The Federal Reserve appears to be on course to raise interest rates for the first time this year next month, but even if that happens, the shocks to higher-yielding, income-generating asset classes should be limited because U.S. rates will still reside near historical lows.

International government bond yields have been depressed to near zero levels, with Germany 10-year yields down 45 basis points and Japanese 10-year yields dipping into the negative territory, while yields on 10-year Treasury bonds were hovering around 1.83%. Consequently, international fixed-income investors may be steering toward higher-yielding U.S. Treasuries, which may help put a lid on rising rates in the U.S.

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However, inflation is a focus of the Fed and so is a possible interest rate hike, two scenarios that could test investors’ appetites for preferred ETFs, such as the iShares U.S. Preferred Stock ETF (NYSEArca: PFF) and the PowerShares Preferred Portfolio (NYSEArca: PGX). Still, some market observers viewed preferreds as a powerful tool for boosting a portfolio’s income and yield.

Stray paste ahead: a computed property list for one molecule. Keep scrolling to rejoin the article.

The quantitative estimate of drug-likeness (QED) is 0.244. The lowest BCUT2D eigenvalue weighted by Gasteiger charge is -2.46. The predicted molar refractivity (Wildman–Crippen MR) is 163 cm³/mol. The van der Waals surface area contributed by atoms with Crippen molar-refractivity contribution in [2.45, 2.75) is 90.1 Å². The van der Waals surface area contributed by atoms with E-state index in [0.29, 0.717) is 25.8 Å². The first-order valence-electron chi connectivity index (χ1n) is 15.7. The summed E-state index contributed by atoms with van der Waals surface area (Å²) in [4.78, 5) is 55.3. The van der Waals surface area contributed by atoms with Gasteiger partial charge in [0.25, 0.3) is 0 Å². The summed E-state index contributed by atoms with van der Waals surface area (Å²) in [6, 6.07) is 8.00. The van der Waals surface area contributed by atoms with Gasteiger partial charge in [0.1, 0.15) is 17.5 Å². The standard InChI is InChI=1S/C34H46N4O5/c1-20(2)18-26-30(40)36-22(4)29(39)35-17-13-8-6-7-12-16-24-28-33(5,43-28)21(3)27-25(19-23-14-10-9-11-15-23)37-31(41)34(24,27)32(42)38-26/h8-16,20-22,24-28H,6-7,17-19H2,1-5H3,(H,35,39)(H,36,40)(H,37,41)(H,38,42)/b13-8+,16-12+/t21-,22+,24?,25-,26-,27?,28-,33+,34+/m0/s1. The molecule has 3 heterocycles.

“Preferred securities currently remain among the highest-yielding fixed-income sectors today—an attractive proposition in a low-rate environment that we believe is likely to persist,” according to a Wells Fargo note posted by Amey Stone of Barron’s. “In our view, the main attraction for investors in owning preferred securities should not be price appreciation. Rather, the focus should be on potential income generation…  At current levels, the sector appears to be fully valued from a price valuation perspective.”

Preferred stocks are a type of hybrid security that show bond- and equity-esque characteristics. The shares are issued by financial institutions, utilities and telecom companies, among others. Within the securities hierarchy, preferreds are senior to common stocks but junior to corporate bonds. Additionally, preferred stocks issue dividends on a regular basis, but investors are unlikely to enjoy capital appreciation on par with common shares.

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